Analysts Say Oil Stockpiles Could Vanish By Late Fall

Friday, September 10, 1999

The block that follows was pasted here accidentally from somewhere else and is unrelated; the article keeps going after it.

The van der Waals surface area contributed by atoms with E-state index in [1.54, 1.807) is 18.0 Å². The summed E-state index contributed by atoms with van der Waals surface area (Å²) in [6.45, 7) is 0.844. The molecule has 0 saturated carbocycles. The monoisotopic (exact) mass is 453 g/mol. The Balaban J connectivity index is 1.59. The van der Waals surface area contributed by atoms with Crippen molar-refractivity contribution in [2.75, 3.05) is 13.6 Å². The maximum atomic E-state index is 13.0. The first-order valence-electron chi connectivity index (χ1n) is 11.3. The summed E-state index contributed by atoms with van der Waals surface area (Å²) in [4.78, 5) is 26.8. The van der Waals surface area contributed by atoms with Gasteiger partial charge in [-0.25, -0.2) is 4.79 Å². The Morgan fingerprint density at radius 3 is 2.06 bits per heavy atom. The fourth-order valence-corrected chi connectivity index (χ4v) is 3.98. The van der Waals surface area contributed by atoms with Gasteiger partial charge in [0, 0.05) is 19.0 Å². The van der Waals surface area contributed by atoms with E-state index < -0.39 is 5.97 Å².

Excess oil industry stockpiles are likely to disappear entirely in October or November as winter demand overwhelms supply constrained by OPEC export curbs, analysts said. Inventory statistics, always key to the international oil market, have assumed an even greater significance over the past week as OPEC officials singled out the indicator as the leading factor for judging when to ease supply limits. Now, even the most cautious of analysts expect OPEC's target of shrinking stockpiles to pre-1998 levels to be achieved before the end of the year - at least three months before an agreement on output cuts expires. "With no schedule for another quota review before March 2000, they run a danger of creating an unsustainable shortage before the year-end," said a spokesperson from Standard Bank of London. That could force OPEC to reconsider its policy not long after its late-September ministerial conference, unless it is prepared to risk uncontrolled leakage by member countries tempted by higher prices. "The criteria that Saudi Arabia has set as the guiding reference for increased production - higher prices, lower stocks and signs of increasing demand - are likely to be met by November at the latest," Washington consultancy Petroleum Finance Corp. officials said. "If a negotiated increase does not occur in September it is likely that prices will force the organization to reconsider its strategy as early as October if an uncontrolled market share battle is to be avoided." Tanker tracking consultancy petrologistics estimated last week that high prices - benchmark Brent is now trading at $21 a barrel - had already reduced OPEC adherence to output curbs to about 80 percent. Ministers have made clear their September conference will retain emergency supply limits through March 2000 to make sure surplus stockpiles that caused last year's oil price crash are completely erased. They have said they want to see commercial stocks return to the levels of 1997, when benchmark Brent averaged just over $19 a barrel. Clues to OPEC thinking came last week when the oil minister of Mexico, the leading non-OPEC collaborator with OPEC's output cuts, said the country expects stockpiles to have eased to 1997 levels by the end of the year. Mexican Oil Minister Luis Tellez made the statement after a meeting with OPEC oil ministers from Saudi Arabia and Venezuela, during which they suggested they too may be thinking along the same lines. OPEC's problem is that reliable inventory data is not readily available. While the oil market is now planning for the winter, July data on stocks will only be published by the intergovernmental International Energy Agency next week. OPEC's cautious stand was encouraged last month by a large upward correction to inventory data to the end of May by the IEA. While the rate of decline in stocks is uncertain, largely because growth in demand has proved difficult to predict, the IEA and independent analysts agree that there will be large supply shortfall in the final quarter of the year. Complicating matters, there are three components to measure for commercial global oil stocks. Those held by companies in the industrialized nations of the Organization for Economic Cooperation and Development (OECD) are most important because the OECD consumers two-thirds of world oil. Non-OECD and floating storage make up the balance and in addition are the fairly stable strategic stocks held by governments. The IEA says commercial OECD stocks peaked in August 1998 at 2.82 billion barrels. By the end of June this year those stocks had fallen to 2.72 billion barrels, still well in excess of the 2.6 billion recorded at end-June 1997. The IEA is now projecting a third quarter supply deficit of more than one million bpd. Assuming OECD industry stocks account for two-thirds of the decline the total would fall to 2.64 billion by end-September, more than wiping out the excess against September 1997 levels. Petroleum Finance says slow demand growth will prevent stocks from plummeting quite that quickly. It predicts a third quarter OECD draw of 500,000 bpd but expects a 1.8 million bpd reduction in the fourth quarter. Even assuming OPEC leaks to 27 million bpd in the fourth quarter, versus an IEA estimate of 26.1 million, the agency's projections are for a fourth quarter decline of over two million bpd. That would slice global inventories by 190 million barrels. In the OECD, stocks would decline 125 million barrels, reducing the total OECD stockpile to 2.52 billion - 130 million below December 1997 and the lowest end-year levels since 1985.
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